Breathe. Like for real. I have an app on my watch that literally reminds me to take deep breaths for a minute. And I typically tap “dismiss”. How sad is that? I can’t take a minute out of my day to breathe? So I am setting up 3 times a day where I stop and breathe for one minute. But here is the trick: It’s called grounded breathing. I sit in a chair and as I take deep breaths in through the nose, and out through my mouth, I feel the ground under my feet, the chair under my thighs. This helps to get me out of that crazy whirlwind in my brain and back to my body and to the present moment. If I can’t sit, I stand, with my hands on my belly or holding my children’s hands (it helps calm them, too) and feel the connection of my hands to whatever they are feeling.

Create a daily ritual. This is an action that will take just a few minutes to do every day, that will “set” my tone for the day. It’s not something to add, it’s taking something you may even be doing already and doing it intentionally. Mine is drinking my morning coffee. The idea is to actually sit with my first cup of coffee, feeling the warmth of the cup in my hands, the taste of it on my tongue. Eyes closed, eyes open, maybe making my list for the day (see number 3), maybe while enjoying a few lines of a book or listening to music,  Instead of taking sporadic lukewarm sips in the middle of running around getting us ready in the morning (I’ll save that for cup number two!). Your ritual might be a meditation, a prayer, a mantra, your skin care routine or even dancing to a song. Whatever it is, let these moments be purposeful, simple and the signal for you to get ready to embrace the day. On crazy days, you may even do your ritual more than once as a reset your mind and yourself before you conquer the next items on your list.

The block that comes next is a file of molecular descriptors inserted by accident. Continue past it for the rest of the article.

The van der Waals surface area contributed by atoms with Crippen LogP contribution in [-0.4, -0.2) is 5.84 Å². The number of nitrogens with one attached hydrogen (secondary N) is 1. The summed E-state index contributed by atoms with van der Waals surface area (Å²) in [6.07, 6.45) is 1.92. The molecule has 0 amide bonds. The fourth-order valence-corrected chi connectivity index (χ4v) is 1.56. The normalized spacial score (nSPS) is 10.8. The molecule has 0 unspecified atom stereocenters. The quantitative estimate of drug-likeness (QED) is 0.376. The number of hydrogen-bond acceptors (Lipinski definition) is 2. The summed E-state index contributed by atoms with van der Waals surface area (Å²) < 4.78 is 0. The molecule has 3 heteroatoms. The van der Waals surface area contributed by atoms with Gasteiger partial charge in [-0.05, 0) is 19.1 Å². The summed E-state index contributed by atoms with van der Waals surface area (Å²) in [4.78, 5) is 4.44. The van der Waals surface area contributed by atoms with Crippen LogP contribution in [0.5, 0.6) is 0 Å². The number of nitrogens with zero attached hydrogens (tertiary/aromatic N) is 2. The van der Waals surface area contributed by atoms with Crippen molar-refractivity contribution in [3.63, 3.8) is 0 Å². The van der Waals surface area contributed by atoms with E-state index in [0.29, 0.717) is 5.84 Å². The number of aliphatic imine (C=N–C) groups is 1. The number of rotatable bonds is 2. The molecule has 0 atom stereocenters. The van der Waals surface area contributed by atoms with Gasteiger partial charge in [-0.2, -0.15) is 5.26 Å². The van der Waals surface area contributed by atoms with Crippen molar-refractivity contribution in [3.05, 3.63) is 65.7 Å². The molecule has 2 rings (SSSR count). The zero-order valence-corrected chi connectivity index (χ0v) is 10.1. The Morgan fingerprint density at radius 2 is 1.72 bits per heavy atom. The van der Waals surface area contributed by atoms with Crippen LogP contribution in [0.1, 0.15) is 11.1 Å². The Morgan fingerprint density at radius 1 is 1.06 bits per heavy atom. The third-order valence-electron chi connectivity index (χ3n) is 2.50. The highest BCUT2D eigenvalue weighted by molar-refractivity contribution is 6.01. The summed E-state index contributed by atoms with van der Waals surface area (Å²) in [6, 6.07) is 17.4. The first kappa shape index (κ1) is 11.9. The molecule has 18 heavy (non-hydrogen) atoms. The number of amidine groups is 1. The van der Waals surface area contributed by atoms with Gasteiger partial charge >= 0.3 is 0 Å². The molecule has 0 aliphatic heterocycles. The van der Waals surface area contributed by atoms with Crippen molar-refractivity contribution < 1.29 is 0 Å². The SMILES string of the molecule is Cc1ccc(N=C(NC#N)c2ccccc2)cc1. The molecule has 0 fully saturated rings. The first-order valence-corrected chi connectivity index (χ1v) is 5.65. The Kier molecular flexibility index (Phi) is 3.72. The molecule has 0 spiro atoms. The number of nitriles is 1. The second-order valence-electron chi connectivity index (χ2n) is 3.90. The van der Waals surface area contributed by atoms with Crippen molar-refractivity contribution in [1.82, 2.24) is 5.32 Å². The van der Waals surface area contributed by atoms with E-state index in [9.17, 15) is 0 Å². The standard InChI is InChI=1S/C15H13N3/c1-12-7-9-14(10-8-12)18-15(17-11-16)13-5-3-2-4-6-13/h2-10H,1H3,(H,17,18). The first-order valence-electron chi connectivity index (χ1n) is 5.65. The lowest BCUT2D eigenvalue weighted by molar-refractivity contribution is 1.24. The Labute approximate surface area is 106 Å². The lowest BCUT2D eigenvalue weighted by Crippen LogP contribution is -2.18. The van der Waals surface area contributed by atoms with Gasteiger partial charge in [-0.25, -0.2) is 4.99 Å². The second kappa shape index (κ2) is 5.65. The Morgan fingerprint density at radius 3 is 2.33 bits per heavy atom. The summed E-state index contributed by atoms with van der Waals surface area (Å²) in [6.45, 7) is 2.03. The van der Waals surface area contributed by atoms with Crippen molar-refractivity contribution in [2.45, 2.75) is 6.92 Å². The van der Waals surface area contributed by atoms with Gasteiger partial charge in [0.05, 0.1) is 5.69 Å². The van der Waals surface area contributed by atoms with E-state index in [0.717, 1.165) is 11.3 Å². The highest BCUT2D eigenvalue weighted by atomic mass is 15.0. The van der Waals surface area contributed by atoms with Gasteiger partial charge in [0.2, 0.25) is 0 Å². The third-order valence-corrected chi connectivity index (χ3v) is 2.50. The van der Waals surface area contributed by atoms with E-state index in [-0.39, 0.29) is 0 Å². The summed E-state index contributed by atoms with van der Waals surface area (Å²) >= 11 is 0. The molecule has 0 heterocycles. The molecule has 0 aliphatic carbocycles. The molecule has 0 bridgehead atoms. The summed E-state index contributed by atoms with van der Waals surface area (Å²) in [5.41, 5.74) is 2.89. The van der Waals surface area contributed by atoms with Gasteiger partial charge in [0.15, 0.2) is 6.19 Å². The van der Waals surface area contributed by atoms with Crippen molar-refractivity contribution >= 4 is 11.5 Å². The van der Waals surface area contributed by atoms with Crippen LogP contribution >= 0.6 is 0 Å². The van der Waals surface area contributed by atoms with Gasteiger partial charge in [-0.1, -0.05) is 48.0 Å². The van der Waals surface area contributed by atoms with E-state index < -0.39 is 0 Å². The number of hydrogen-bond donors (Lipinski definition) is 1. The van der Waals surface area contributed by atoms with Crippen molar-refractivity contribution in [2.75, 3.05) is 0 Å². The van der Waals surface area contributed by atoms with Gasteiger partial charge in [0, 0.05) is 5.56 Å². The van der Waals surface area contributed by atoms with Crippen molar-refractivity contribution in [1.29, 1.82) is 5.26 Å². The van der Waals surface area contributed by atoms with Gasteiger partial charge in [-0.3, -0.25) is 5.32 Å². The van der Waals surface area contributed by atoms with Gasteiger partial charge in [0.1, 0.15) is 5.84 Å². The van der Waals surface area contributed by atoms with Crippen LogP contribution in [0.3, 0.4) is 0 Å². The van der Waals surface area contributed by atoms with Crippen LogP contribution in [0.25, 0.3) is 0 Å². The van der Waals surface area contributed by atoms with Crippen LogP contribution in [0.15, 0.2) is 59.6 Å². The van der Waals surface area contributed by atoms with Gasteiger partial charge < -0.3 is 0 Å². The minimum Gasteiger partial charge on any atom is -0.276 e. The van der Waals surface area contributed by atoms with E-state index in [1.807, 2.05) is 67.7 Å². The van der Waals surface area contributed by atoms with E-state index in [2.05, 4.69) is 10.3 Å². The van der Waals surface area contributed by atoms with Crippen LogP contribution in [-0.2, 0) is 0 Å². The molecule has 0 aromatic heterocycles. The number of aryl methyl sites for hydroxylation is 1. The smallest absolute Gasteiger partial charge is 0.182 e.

Make a  list (and check it twice). Don’t run away from this one. I am a TERRIBLE list maker. Scratch that: I am a terrible list follower. I am the person that writes a list, and then at the end of the day adds things to the list that I did do that day (but were not originally on the list), just so that I can check things off. The purpose of this list is NOT to check things off. If you do, that’s a bonus! The purpose is to put to paper all of those “to do’s” swirling around in your head. Writing the ideas down on paper takes the “what if’s” and the “how am I going to do all of this’s” out of the equation. It can help you plan. It often is less taxing to see it versus think about it. And put “breathe” on your list. You can put “pray” on your list. But most importantly, put “be amazingly you” on your list. Because no matter what you get done, anything you DID get you done makes you pretty awesome.     

Create your Family Holiday Bucket List, AS A FAMILY.  Talk to your family. What you may think they will give them a memorable holiday experience and what they think of when they think “holiday” may be two totally different things. Our family made a list this summer of one thing that meant “summer” to each of the boys and my husband and I and that is how we made our little “bucket list”  And it worked! We all were able to do something that had personal meaning and then shares it with each other. This Thanksgiving, my goal is to talk about not only what we are grateful for, but what things give each of us that holiday season feels. It takes the pressure off of me because it’s not about being perfect and it’s about being tailored to us.

Remember why. Whether it is Thanksgiving or Hanukkah or Kwanzaa or Christmas, bring your mind back to the reason for the season. Right before my husband and I got married, someone suggested to us to stop throughout our wedding day and look around, breathe in the scene, taking little memory photographs so that we would remember the day that would inevitably go by in the blink of an eye. So while you are running and shopping and baking and decorating and wrapping and light-seeing, stop for a minute with me and take it all in. Let’s remember, together, why we are doing this in the first place: the true beauty of the season. The family. The experiences. The traditions. The giving. The love. The meaning.

And maybe in doing that, we can give ourselves a little taste of that Hallmark movie holiday magic.

Julie Spencer